But what if a neighborhood is 1/3 black, 1/3 white and 1/3 Mexican? There won’t be much interaction, there won’t be many volunteers for neighborhood civic projects, and everyone will cluster together in their own groups.

Where there’s one, clear, dominant culture (no matter which culture that may be), there’s eventually cohesion, because newcomers will figure “We have to assimilate” and they gradually will. But when there’s NO dominant culture, nobody sees any need to assimilate. Indeed, people will RESENT suggestions that they should assimilate.

If a few Chinese families move into a lily whte neighborhood, it’s very likely their kids will pick up all the typical traits of their white classmates. The boys will play Skylanders on their Wii, the girls will listen to Katy Perry, etc. .In a generation, other Chinese folks may call them “Twinkies” (yellow on the outside, white on the inside). On the other hand, if these families move into a neighborhood that’s half white and half-Chinese, they WON’T assimilate- they’ll stick to their own kind, and never blend in.

If the people residing in these groups have absolutely nothing in common, I can see this happening, sure. But in reality there is plenty of opportunity for diffusion and interaction. The longer the community hangs on together, the more diffusion you’ll see. The problem is that people often don’t allow this to happen.

Imagine if in this neighborhood, all the children attended the same schools. Their parents will be almost forced to get to know each other, because kids in the same class naturally become friends/acquaintances. You get invited to enough birthday parties hosted by families who are “different” from you, and suddenly some of your misconceptions are shaken and corrected. It’s hard to talk about “those people” messing up things, when “those people” are your kid’s best friends. And those kids will grow up feeling comfortable around diversity. I know that for me, having grown up around white people, I get along better with white people who also received the full integrated educational experience. Racial awkwardedness tends to crop up when I’m dealing with someone from Bumfuck, Egypt whose only experience with black people is from watching The Fresh Prince of Bel Air.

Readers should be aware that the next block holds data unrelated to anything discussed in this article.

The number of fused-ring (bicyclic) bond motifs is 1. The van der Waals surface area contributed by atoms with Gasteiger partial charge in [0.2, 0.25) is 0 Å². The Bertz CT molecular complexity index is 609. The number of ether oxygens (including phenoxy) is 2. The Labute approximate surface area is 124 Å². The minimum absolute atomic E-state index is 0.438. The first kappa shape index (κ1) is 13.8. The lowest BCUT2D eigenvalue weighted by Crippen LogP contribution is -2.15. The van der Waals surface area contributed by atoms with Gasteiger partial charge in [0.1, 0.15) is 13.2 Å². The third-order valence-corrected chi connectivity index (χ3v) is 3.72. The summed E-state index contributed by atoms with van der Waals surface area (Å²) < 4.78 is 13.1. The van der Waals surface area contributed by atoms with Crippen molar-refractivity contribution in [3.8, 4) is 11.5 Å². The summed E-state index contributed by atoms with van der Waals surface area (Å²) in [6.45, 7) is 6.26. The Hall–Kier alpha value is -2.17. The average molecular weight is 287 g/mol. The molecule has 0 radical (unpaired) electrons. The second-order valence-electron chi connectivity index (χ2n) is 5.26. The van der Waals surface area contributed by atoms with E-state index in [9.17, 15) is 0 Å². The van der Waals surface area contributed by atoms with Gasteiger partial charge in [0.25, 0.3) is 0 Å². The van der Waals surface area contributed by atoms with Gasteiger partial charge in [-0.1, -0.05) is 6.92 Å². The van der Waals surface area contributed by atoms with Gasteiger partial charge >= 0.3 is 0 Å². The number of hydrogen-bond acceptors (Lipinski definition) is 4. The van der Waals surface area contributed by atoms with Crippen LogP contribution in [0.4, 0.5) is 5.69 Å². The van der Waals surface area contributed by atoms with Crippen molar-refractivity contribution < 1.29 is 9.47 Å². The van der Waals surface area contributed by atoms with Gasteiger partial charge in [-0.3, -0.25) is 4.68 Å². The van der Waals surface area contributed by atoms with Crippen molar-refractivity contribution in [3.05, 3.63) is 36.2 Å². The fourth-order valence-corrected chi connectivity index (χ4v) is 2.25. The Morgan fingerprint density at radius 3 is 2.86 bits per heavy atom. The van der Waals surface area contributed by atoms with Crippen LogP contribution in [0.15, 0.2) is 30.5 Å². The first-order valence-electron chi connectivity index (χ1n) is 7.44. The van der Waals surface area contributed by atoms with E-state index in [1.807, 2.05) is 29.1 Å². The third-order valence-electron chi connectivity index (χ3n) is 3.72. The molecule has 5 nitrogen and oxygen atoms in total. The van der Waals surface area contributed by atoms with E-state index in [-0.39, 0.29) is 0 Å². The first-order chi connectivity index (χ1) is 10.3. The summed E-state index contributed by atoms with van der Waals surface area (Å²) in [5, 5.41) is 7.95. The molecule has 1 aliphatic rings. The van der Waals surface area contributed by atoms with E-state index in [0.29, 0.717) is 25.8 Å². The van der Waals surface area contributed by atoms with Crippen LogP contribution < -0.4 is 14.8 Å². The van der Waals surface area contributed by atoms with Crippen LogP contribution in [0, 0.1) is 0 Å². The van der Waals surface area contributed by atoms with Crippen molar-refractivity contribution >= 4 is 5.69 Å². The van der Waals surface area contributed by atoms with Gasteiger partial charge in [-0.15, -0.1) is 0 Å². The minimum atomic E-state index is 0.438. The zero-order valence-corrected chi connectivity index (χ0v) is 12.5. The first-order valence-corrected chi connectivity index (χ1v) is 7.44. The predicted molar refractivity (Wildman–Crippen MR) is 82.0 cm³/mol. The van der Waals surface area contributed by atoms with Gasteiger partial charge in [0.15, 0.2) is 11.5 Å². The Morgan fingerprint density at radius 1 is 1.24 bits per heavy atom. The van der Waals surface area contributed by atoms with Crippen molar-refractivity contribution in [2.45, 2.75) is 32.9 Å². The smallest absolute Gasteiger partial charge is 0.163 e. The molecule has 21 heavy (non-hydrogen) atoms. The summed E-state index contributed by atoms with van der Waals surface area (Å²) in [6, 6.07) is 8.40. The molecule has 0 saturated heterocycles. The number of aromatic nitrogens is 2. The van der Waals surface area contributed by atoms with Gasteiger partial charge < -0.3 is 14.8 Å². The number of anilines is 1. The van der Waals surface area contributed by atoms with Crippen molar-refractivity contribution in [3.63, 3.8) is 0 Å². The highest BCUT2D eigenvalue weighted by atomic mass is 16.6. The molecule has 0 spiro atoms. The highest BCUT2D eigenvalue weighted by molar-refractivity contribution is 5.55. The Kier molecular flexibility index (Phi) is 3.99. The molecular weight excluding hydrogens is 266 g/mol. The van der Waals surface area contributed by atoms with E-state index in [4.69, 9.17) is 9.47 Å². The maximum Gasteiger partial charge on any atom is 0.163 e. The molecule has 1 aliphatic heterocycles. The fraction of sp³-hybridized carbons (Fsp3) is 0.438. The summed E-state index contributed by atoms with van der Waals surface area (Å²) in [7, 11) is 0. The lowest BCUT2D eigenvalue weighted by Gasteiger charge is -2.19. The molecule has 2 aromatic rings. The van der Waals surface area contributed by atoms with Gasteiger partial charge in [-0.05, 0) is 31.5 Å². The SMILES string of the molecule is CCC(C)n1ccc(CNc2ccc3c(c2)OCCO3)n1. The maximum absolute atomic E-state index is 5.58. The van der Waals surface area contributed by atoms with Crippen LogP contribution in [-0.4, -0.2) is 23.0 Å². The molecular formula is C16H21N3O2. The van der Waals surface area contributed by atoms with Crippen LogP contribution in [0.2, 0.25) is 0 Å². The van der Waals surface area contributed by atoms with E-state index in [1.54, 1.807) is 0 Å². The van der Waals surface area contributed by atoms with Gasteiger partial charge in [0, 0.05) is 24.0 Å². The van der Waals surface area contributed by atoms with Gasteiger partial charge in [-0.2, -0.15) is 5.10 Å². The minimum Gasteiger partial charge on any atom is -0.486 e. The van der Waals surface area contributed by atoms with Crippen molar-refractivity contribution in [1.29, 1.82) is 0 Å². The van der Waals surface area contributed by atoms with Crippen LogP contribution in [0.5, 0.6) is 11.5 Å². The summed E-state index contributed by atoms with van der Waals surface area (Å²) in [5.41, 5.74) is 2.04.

But neighborhood schools are being cast aside nowadays. Parents either want to send their kids to an uber-competitive magnet or charter school elsewhere in the district, or they go private. This happens especially in diverse neighborhoods; because the moment a student body moves away from the monied and white ideal, people bail out. Whether due to perception or reality, this is what happens, and then sadly it becomes a self-fulfilling prophesy as poorer kids are bussed in to fill the empty seats. So what happens is that the neighborhood kids don’t ever mingle because they aren’t in the same classroom. They don’t go to each other’s birthday parties. They don’t play in the same sports teams. They aren’t friends. So then the parents have no reason to know each other each other. They are strangers to one another.

When you live amongst strangers, of course it will be natural for you to be distrustful.

It COULD happen that way. Or, as I’ve observed often, you may end up with “gifted” classes that are all-white, Special Ed classes that are all black, and bilingual classes that are all Mexican.